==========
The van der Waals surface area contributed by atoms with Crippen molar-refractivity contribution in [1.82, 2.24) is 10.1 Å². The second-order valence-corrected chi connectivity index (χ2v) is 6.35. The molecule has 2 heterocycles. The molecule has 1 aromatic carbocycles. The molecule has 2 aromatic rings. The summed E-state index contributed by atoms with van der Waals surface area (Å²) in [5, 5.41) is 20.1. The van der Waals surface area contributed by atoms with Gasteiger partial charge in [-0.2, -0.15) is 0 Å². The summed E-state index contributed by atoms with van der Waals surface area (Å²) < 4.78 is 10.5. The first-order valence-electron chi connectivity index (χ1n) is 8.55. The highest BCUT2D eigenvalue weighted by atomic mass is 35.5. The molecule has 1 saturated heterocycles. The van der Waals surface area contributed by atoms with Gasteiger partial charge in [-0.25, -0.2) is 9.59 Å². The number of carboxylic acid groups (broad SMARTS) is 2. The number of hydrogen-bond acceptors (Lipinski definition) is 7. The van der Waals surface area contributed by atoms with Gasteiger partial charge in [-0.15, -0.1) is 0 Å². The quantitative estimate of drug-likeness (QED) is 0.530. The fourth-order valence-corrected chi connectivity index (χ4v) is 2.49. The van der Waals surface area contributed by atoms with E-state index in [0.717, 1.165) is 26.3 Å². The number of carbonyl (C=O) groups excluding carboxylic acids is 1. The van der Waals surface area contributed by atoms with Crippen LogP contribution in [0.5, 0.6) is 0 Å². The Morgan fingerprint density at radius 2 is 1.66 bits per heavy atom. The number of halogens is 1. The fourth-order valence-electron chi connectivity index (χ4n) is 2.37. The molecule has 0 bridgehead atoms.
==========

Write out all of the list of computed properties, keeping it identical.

The van der Waals surface area contributed by atoms with Crippen molar-refractivity contribution in [1.82, 2.24) is 10.1 Å². The second-order valence-corrected chi connectivity index (χ2v) is 6.35. The molecule has 2 heterocycles. The molecule has 1 aromatic carbocycles. The molecule has 2 aromatic rings. The summed E-state index contributed by atoms with van der Waals surface area (Å²) in [5, 5.41) is 20.1. The van der Waals surface area contributed by atoms with Gasteiger partial charge in [-0.2, -0.15) is 0 Å². The summed E-state index contributed by atoms with van der Waals surface area (Å²) < 4.78 is 10.5. The first-order valence-electron chi connectivity index (χ1n) is 8.55. The highest BCUT2D eigenvalue weighted by atomic mass is 35.5. The molecule has 1 saturated heterocycles. The van der Waals surface area contributed by atoms with Gasteiger partial charge in [-0.25, -0.2) is 9.59 Å². The number of carboxylic acid groups (broad SMARTS) is 2. The number of hydrogen-bond acceptors (Lipinski definition) is 7. The van der Waals surface area contributed by atoms with Gasteiger partial charge in [-0.15, -0.1) is 0 Å². The quantitative estimate of drug-likeness (QED) is 0.530. The fourth-order valence-corrected chi connectivity index (χ4v) is 2.49. The van der Waals surface area contributed by atoms with E-state index in [0.717, 1.165) is 26.3 Å². The number of carbonyl (C=O) groups excluding carboxylic acids is 1. The van der Waals surface area contributed by atoms with Crippen LogP contribution in [0.5, 0.6) is 0 Å². The Morgan fingerprint density at radius 2 is 1.66 bits per heavy atom. The number of halogens is 1. The fourth-order valence-electron chi connectivity index (χ4n) is 2.37. The molecule has 0 bridgehead atoms.